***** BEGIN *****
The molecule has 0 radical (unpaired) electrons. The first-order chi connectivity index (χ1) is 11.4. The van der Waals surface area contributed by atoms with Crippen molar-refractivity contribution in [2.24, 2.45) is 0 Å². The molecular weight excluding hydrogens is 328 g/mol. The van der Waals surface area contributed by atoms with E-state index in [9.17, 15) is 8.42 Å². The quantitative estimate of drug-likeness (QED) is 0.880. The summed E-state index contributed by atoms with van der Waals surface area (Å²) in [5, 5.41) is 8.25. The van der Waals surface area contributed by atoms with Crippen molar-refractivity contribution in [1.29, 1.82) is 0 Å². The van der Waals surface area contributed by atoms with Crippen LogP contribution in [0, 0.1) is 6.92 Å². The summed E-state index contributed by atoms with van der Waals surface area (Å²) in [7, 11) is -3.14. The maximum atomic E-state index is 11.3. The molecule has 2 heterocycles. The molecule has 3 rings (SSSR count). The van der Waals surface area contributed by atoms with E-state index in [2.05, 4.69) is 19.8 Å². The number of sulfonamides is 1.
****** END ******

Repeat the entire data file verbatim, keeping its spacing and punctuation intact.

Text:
The molecule has 0 radical (unpaired) electrons. The first-order chi connectivity index (χ1) is 11.4. The van der Waals surface area contributed by atoms with Crippen molar-refractivity contribution in [2.24, 2.45) is 0 Å². The molecular weight excluding hydrogens is 328 g/mol. The van der Waals surface area contributed by atoms with E-state index in [9.17, 15) is 8.42 Å². The quantitative estimate of drug-likeness (QED) is 0.880. The summed E-state index contributed by atoms with van der Waals surface area (Å²) in [5, 5.41) is 8.25. The van der Waals surface area contributed by atoms with Crippen molar-refractivity contribution in [1.29, 1.82) is 0 Å². The van der Waals surface area contributed by atoms with Crippen LogP contribution in [0, 0.1) is 6.92 Å². The summed E-state index contributed by atoms with van der Waals surface area (Å²) in [7, 11) is -3.14. The maximum atomic E-state index is 11.3. The molecule has 2 heterocycles. The molecule has 3 rings (SSSR count). The van der Waals surface area contributed by atoms with E-state index in [2.05, 4.69) is 19.8 Å². The number of sulfonamides is 1.